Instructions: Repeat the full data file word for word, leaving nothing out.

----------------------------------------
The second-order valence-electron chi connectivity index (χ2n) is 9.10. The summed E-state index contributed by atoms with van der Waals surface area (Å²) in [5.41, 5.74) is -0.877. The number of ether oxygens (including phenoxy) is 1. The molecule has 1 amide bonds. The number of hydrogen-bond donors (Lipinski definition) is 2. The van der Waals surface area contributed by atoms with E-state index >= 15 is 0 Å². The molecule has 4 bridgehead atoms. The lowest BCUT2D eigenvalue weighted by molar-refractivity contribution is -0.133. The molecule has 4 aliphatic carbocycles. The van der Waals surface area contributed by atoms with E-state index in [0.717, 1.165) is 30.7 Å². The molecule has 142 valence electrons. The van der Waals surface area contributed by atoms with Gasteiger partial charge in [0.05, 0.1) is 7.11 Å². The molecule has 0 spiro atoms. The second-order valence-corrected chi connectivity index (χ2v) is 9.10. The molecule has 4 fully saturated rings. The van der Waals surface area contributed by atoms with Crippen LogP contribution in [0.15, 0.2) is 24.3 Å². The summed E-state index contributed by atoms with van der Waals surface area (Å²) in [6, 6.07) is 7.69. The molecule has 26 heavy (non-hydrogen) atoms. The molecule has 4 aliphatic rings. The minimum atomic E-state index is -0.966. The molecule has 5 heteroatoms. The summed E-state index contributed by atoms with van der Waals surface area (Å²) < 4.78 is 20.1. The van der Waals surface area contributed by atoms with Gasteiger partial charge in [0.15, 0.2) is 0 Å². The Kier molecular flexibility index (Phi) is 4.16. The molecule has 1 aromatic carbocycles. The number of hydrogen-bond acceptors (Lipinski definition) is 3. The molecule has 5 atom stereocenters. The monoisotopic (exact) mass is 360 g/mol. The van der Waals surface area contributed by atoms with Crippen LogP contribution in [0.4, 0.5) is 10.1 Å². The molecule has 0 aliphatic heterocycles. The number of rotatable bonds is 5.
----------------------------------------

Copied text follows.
The second-order valence-electron chi connectivity index (χ2n) is 9.10. The summed E-state index contributed by atoms with van der Waals surface area (Å²) in [5.41, 5.74) is -0.877. The number of ether oxygens (including phenoxy) is 1. The molecule has 1 amide bonds. The number of hydrogen-bond donors (Lipinski definition) is 2. The van der Waals surface area contributed by atoms with E-state index >= 15 is 0 Å². The molecule has 4 bridgehead atoms. The lowest BCUT2D eigenvalue weighted by molar-refractivity contribution is -0.133. The molecule has 4 aliphatic carbocycles. The van der Waals surface area contributed by atoms with E-state index in [0.717, 1.165) is 30.7 Å². The molecule has 142 valence electrons. The van der Waals surface area contributed by atoms with Gasteiger partial charge in [0.05, 0.1) is 7.11 Å². The molecule has 0 spiro atoms. The second-order valence-corrected chi connectivity index (χ2v) is 9.10. The molecule has 4 fully saturated rings. The van der Waals surface area contributed by atoms with Crippen LogP contribution in [0.15, 0.2) is 24.3 Å². The summed E-state index contributed by atoms with van der Waals surface area (Å²) in [6, 6.07) is 7.69. The molecule has 26 heavy (non-hydrogen) atoms. The molecule has 4 aliphatic rings. The minimum atomic E-state index is -0.966. The molecule has 5 heteroatoms. The summed E-state index contributed by atoms with van der Waals surface area (Å²) < 4.78 is 20.1. The van der Waals surface area contributed by atoms with Gasteiger partial charge in [0.15, 0.2) is 0 Å². The Kier molecular flexibility index (Phi) is 4.16. The molecule has 1 aromatic carbocycles. The number of hydrogen-bond acceptors (Lipinski definition) is 3. The molecule has 5 atom stereocenters. The monoisotopic (exact) mass is 360 g/mol. The van der Waals surface area contributed by atoms with Crippen LogP contribution in [0.4, 0.5) is 10.1 Å². The molecule has 0 aliphatic heterocycles. The number of rotatable bonds is 5.